KEENE, N.H. – Republican presidential candidate Mitt Romney today defended comments he made in Iowa that “corporations are people too.’’
The comment, made in response to a heckler at the Iowa State Fair who suggested raising taxes on corporations to protect Social Security and Medicare, immediately became fodder for Democratic attacks. Romney raised the issue again today, when asked by a voter at the Keene Recreation Center what he will do to fix the economy.
Romney told the audience of about 200 people that he will make sure taxes on employers are competitive with other nations. “On average, business will try to go to other places where taxes are lower,’’ Romney said. “That’s why some people came to New Hampshire from Massachusetts, I know the drill.’’
“Corporations, they’re made up of people,’’ Romney continued, echoing his earlier comments. “Just a group of people who come together for work. When you say tax corporations, steel, vinyl, concrete, they don’t pay taxes. Only people do. High taxes on corporations are high taxes on people and they’ll go elsewhere if taxes are too high.’’
Romney continued to deliver his anti-tax message when asked about a recent oped article by billionaire investor Warren Buffet in the New York Times arguing that rich people should have to pay higher taxes.
Romney has said repeatedly that he will not raise taxes on anyone. But he also said he would not seek to lower taxes on the wealthy. “I don’t want to waste time trying to get tax cuts for wealthy people because frankly, wealthy people are doing just fine,’’ Romney said.
Last week, Romney was criticized for flip-flopping after he suggested lowering the number of tax brackets, and then added, “The idea of one bracket alone would be even better in some respects.’’ In 1996 and 2007, Romney went on the record strongly opposing a “flat tax,’’ a tax with a single bracket. He took out ads in the Globe in 1996 criticizing then-presidential candidate Steve Forbes’ proposed flat tax as “a tax cut for fat cats.’’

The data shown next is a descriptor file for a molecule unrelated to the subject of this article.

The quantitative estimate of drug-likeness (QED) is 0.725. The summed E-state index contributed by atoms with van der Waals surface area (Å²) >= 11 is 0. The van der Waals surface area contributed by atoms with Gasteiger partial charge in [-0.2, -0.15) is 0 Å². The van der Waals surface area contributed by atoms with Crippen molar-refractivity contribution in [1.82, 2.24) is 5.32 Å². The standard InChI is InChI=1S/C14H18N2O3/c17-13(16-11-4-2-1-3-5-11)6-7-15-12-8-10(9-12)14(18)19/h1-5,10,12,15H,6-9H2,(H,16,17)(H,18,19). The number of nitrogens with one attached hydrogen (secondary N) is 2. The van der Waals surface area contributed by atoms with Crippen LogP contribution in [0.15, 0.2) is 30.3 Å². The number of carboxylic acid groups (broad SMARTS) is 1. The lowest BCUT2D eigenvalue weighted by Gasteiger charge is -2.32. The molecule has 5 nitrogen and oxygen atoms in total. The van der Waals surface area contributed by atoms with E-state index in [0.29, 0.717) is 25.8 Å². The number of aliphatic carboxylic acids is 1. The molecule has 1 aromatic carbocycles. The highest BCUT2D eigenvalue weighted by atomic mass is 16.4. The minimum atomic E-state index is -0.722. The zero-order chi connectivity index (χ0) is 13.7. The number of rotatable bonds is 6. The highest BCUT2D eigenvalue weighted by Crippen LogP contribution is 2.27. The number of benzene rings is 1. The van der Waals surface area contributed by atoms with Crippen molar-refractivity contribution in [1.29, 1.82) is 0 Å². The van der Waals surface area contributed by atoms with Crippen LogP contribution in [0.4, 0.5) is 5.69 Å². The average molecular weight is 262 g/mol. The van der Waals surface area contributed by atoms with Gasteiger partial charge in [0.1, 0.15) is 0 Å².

Today, Romney said both the flat tax and a national sales tax “have attractive features.’’ But he said the problem with both is that they tend to lower taxes for very wealthy people. “If I’m president I’m not going to reduce the share of taxes paid by wealthy people,’’ Romney said. Romney said he wants to lower tax rates on the middle class.
During a recent debate in Iowa, the Republican candidates were asked whether they would accept a compromise of $1 of tax increases for $10 of budget cuts. None of the candidates would do so, a position Romney described today as a matter of principle. “We’ve all said taxes are off the table, taxes are too big,’’ he said. “The right question is how much should we pull back and where should it be.’’